* Education first. Technicians at many of the smaller branches, where only glucose and ketones were tested, had never participated in QC measures for urinalysis. In visits to those branches and to any others about to participate in such a program for the first time, Leadbeater reviewed the details with the staff in person. Finally, with education complete at all branches, we set a date for implementing the program, of which Figure I provides an overview. 9 Program components. Our logical course was to apply quality control to the most commonly measured variables in urinalysis. Ten of the 12 parameters of our program (Table 1) were chosen to correspond with the number of standard reagents contained on the strips we were using. (Urine color was assessed visually; proficiency at microscopic determination was maintained by reviewing the 35-mm CAP slides.)

Our manual, readily available at all locations, includes the following sections, in this order: uniform instructions for specimen collection and handling, standardized testing procedures, criteria for instrument calibration and maintenance, standardized methods for test result reporting, outline of QC procedures, and criteria for deciding when to send an abnormal specimen to the central lab for pathologist's review. To facilitate updates, we kept to a simple format-printouts in red loose-leaf folders.

* QC specimens. Once a day, technologists at all seven analytical labs make a solution for testing by reconstituting urinalysis control strips in distilled water. Once a week, reference technologist Leadbeater prepares factitious specimens from a "recipe" that simulates eight of the 12 urine parameters. Sodium chloride is used to test specific gravity, for example, and dextrose to test glucose (Table 11). The specimen is split and sent to all locations, where it is tested within hours. Once a month, Leadbeater sends all sites a commercial abnormal urine control that includes leukocytes, urobilinogen, and bilirubin.

To promote consistency, all staff members are asked to handle QC specimens as though they had been collected from unidentified patients. The lot number and expiration dates of the urinalysis strips are noted on each report. With this step we make sure only fresh reagents are used and are able to trace a bad strip to its lot number.

*9 Results computed. Our computer department designed a program that delineates the range of normal for every parameter we are testing. After the reference technologist receives results at the main laboratory, she or her designee enters them into the computer. The program determines tile mean for each test and flags any results that stray too far from our standards.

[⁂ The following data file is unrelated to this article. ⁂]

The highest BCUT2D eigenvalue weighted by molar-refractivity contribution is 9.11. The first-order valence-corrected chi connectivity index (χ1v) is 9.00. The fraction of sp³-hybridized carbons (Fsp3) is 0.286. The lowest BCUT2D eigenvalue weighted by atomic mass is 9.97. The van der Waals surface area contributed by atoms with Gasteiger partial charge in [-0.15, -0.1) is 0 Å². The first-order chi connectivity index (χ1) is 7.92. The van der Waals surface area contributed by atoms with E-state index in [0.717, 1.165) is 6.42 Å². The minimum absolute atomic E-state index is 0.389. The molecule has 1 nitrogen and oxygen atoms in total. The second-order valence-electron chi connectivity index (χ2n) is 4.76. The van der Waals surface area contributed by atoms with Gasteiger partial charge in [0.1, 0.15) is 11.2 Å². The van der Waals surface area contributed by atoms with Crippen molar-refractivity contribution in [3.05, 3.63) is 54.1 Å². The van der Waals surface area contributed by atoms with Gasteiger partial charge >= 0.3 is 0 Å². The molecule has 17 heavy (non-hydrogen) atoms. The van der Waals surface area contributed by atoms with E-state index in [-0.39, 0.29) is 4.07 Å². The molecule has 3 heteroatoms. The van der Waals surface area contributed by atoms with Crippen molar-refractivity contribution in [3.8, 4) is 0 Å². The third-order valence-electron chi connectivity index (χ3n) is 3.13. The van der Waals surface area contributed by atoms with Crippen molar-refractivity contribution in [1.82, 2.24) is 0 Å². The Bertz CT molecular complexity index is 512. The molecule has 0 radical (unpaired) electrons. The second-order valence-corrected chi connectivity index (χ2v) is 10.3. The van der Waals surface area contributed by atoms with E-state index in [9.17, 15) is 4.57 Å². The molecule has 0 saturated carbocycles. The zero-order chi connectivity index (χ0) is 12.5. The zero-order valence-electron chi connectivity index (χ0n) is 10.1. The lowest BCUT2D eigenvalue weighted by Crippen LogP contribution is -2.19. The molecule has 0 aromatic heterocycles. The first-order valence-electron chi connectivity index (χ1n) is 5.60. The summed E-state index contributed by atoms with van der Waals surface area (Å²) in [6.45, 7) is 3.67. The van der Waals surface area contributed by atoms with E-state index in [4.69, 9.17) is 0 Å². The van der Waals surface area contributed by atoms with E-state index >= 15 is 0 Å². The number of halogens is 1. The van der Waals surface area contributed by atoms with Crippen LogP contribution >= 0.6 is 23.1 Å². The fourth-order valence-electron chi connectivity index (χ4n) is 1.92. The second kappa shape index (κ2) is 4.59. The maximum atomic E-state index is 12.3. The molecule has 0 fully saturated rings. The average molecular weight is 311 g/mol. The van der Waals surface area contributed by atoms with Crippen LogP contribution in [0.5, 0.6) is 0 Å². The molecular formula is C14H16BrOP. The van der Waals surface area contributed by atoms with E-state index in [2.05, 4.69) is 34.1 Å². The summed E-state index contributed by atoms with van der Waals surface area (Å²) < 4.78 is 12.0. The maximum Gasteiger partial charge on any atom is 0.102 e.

We now use a consistent procedure for handling out-of-control values. First, the reference technologist immediately discusses the situation, by phone or electronic mail, with the supervisor of the lab, to ascertain whether all procedures were followed as outlined in the manual. The items to be rechecked might include reagent expiration dates, correct timing of tests, and instrument maintenance and calibration. If necessary, the reference technologist visits the lab to discuss the problem. Any necessary remedial education is provided at this time with the pathologist's assistance.

Leadbeater (or a staff technologist) prints out QC results to be circulated, posted, and stored in a permanent file. In a quarterly summary of weekly results from all locations, she assesses trends and identifies any problem areas. The summary is retained for the accreditation inspections held every five years by a team from the Diagnostic Accreditation Program of the College of Physicians and Surgeons of British Columbia and the British Columbia Medical Association.

The CAP slides, previously reviewed at only two sites, are now circulated to all of our labs that perform urine microscopics. Leadbeater tabulates and compares the results from each location. This use of 35-mm slides is helpful, since we currently assess proficiency at urine microscopics in no other way. o Benefits and drawbacks. Now that our revamped program has been in place for over a year, we can review its advantages and plan improvements. We are pleased to be using standardized procedures for collection, handling, and analysis at all branches. Our newly incorporated daily, weekly, and monthly QC checks insure that any deviation will be detected and corrected rapidly. Our staff is proud to produce top-notch results far more consistently than before. Finally, it's comforting to have a comprehensive quality control program that virtually assures high marks during accreditation inspections.

The distances between our facilities still cause problems, including inevitable delays. We found it too expensive to use a daily QC specimen other than the urinalysis control strip. Furthermore, we have not always been happy with the quality of commercially available abnormal QC specimens. Some, for example, are difficult to interpret because of their color. We continue to search for products of better quality.

* Continual upgrades. In today's competitive climate there is always the need to improve. The semiautomated instruments we plan to introduce in all branches should provide greater consistency in interpreting urinalysis strips and speed specimen processing. Budget permitting, we hope to place phase microscopes in all locations where urinalysis is performed.

In addition, we are considering new protocols that would allow us to reduce or eliminate unnecessary routine microscopy. It is inefficient in cost and time to perform routine microscopy on every urine specimen that comes in. Depending on what our physicians suggest, we may reduce microscopy or increase our reliance on semiautomated equipment. o Tightening bonds. Our group of labs must remain physically apart by virtue of the great distances in our territory. Our program, however, keeps us in close touch. With its assistance, we are better able to work as one. 5
COPYRIGHT 1991 Nelson Publishing
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Copyright 1991 Gale, Cengage Learning. All rights reserved.

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Author:Leadbeater, Ann; Page, Norma; Brigden, Malcolm
Publication:Medical Laboratory Observer
Date:Jan 1, 1991